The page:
… if I agree with Dagneyism or The Shrug™.*
Yeah, this video is old news; but it’s fundamental to grasping the philosophical chasm we face at this point in American history, if not World history:
Clearly, The Ash Heap of History™ needs another addition.
~ vid ~
The jackassery of the Obama puppet show and its peanut gallery made me think of these:
“He didn’t invent iron ore and blast furnaces, did he?”
“Rearden. He didn’t invent smelting and chemistry and air compression. He couldn’t have invented his Metal but for thousands and thousands of other people. His Metal! Why does he think it’s his? Why does he think it’s his invention? Everybody uses the work of everybody else. Nobody ever invents anything.”
She said, puzzled, “But the iron ore and all those other things were there all the time. Why didn’t anybody else make that Metal, but Mr. Rearden did?”
“I quit when medicine was placed under State control, some years ago,” said Dr. Hendricks. “Do you know what it takes to perform a brain operation? Do you know the kind of skill it demands, and the years of passionate, merciless, excruciating devotion that go to acquire that skill? That was what I would not place at the disposal of men whose sole qualification to rule me was their capacity to spout the fraudulent generalities that got them elected to the privilege of enforcing their wishes at the point of a gun. I would not let them dictate the purpose for which my years of study had been spent, or the conditions of my work, or my choice of patients, or the amount of my reward. I observed that in all the discussions that preceded the enslavement of medicine, men discussed everything – except the desires of the doctors. Men considered only the ‘welfare’ of the patients, with no thought for those who were to provide it. That a doctor should have any right, desire or choice in the matter was regarded as irrelevant selfishness; his is not to choose, they said, only ‘to serve.’ That a man who’s willing to work under compulsion is too dangerous a brute to entrust with a job in the stockyards – never occurred to those who proposed to help the sick by making life impossible for the healthy. I have often wondered at the smugness with which people assert their right to enslave me, to control my work, to force my will, to violate my conscience, to stifle my mind – yet what is it that they expect to depend on, when they lie on an operating table under my hands? Their moral code has taught them to believe that it is safe to rely on the virtue of their victims. Well, that is the virtue I have withdrawn. Let them discover the kind of doctors that their system will now produce. Let them discover, in their operating rooms and hospital wards, that it is not safe to place their lives in the hands of a man whose life they have throttled. It is not safe, if he is the sort of a man who resents it – and still less safe, if he is the sort who doesn’t.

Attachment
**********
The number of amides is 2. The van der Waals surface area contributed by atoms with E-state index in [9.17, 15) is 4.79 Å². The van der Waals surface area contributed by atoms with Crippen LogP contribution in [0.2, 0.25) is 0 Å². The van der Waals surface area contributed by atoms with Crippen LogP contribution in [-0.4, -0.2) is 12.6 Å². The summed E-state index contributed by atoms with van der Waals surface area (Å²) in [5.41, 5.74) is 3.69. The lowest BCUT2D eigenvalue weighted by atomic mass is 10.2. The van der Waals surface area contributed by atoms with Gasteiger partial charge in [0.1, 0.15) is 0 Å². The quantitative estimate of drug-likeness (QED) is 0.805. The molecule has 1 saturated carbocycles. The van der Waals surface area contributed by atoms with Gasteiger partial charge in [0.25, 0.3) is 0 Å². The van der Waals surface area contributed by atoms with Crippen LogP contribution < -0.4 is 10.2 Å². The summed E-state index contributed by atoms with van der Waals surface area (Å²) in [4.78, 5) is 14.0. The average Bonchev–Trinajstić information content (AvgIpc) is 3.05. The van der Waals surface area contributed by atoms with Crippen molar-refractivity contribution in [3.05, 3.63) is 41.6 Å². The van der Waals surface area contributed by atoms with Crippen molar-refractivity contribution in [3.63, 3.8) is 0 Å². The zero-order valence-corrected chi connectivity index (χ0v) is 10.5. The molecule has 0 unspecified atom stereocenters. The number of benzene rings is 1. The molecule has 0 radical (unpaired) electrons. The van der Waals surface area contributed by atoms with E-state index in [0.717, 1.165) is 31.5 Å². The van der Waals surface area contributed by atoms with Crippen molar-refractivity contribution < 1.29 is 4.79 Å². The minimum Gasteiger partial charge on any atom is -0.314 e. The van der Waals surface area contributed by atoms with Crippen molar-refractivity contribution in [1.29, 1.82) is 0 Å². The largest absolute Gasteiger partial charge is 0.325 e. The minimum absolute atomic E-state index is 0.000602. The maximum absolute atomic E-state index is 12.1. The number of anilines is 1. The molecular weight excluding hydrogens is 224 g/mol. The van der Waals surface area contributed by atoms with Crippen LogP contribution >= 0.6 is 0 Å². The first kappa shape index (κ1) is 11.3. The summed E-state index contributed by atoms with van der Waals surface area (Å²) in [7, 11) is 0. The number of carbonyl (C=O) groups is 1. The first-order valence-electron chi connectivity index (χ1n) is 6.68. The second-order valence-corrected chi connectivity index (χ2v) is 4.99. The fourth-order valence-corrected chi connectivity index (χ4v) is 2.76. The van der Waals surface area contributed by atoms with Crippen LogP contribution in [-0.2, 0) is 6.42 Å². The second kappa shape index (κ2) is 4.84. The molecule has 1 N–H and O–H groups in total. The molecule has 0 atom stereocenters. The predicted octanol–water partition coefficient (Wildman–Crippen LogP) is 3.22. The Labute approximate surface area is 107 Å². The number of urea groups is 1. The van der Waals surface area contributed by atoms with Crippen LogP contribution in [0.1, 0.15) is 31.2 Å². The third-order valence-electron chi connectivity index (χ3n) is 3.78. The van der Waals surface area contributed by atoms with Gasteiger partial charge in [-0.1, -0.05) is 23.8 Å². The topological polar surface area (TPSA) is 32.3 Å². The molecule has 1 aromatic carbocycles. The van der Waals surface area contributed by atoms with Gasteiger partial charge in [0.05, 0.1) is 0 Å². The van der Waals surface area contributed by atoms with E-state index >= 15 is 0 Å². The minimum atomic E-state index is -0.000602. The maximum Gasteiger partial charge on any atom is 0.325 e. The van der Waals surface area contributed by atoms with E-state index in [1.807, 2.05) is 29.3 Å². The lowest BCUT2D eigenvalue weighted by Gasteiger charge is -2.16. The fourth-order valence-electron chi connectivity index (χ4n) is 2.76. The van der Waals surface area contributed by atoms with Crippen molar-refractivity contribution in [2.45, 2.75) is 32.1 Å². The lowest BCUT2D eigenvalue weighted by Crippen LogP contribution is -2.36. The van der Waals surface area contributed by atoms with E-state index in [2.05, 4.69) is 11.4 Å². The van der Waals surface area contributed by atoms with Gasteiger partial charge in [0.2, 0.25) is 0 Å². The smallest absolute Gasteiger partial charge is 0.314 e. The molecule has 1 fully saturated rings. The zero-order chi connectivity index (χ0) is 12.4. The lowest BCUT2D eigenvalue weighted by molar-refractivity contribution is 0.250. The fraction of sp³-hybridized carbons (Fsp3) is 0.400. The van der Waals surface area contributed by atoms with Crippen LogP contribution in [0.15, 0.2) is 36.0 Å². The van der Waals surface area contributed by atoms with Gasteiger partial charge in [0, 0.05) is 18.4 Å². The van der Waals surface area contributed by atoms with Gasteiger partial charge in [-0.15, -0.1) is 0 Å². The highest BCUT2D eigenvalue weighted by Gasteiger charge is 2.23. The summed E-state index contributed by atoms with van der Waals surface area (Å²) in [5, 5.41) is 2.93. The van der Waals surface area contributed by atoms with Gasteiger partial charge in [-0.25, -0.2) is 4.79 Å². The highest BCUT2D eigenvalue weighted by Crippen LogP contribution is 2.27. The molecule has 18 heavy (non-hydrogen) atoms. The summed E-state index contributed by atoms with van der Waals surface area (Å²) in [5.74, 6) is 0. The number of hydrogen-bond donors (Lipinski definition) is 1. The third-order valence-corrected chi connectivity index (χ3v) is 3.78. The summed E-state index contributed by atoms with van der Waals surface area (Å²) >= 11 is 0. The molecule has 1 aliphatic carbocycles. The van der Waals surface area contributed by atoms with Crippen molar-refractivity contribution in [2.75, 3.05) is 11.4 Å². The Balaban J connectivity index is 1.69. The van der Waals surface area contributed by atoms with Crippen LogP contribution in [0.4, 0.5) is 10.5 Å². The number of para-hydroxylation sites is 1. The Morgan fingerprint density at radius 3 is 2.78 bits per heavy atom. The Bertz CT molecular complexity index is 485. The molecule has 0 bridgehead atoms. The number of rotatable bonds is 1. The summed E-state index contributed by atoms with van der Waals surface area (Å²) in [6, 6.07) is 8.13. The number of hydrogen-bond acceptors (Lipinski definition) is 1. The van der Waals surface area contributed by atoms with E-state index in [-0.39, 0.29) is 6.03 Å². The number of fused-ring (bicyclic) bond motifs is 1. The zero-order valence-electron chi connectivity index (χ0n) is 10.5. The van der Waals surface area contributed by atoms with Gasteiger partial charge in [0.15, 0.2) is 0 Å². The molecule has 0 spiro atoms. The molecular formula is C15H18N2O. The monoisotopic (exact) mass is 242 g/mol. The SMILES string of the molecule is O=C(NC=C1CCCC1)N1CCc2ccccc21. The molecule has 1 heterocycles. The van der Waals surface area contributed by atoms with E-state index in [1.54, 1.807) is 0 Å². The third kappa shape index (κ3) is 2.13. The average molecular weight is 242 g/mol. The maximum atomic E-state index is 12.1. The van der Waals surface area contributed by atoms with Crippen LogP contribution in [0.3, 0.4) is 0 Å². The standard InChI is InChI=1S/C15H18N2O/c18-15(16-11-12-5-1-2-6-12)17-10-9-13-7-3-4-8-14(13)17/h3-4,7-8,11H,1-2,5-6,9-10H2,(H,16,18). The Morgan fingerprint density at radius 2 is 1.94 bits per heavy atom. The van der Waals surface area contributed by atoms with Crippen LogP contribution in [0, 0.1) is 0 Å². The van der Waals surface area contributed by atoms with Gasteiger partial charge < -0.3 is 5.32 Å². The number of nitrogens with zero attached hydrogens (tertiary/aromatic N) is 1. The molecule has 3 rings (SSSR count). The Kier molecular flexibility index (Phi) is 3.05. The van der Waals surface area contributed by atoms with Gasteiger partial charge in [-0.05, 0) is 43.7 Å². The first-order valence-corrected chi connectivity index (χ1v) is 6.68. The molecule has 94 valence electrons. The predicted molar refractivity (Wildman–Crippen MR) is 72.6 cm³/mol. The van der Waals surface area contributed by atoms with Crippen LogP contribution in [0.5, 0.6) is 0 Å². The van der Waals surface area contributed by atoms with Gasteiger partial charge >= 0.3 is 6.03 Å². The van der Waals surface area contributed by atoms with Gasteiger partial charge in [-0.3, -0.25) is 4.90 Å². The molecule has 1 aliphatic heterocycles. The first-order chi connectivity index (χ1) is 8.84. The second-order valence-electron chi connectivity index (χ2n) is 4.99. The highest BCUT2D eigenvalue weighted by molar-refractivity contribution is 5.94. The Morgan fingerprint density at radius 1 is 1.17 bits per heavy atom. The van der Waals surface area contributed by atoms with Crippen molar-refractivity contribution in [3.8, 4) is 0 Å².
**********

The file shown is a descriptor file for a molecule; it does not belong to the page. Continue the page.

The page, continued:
[insert more quotes to the point of inserting half of The Book™]
Or, you could kick things off by reading Hayek. It’s a lot shorter, but there is a danger of going down the slippery slope to von Mises, etal. Still, that’ll probably take less time than reading Atlas Shrugged, I guess; but Rand certainly describes the enemies of freedom and individualism better than anyone I’ve ever read.
Does anyone know of a novel that makes the point of Atlas Shrugged but with a third of the words and with a realistic, non-fantasy solution?
* Sorry, but if you haven’t read The Book, my point may be obscure. *sigh* I started highlighting quotes in the actual printed book, but that used up all my highlighters. Besides, it still requires reading or listening to The Book™ to understand it’s point. Once one has done that, though, the quotes are eerily prescient for Obamunism’s/Progressivism’s America (or, in the case of the Soviet Union, deriviative). The Shrug™ is a powerful concept; but in reallity, it devolves into just another fantasy.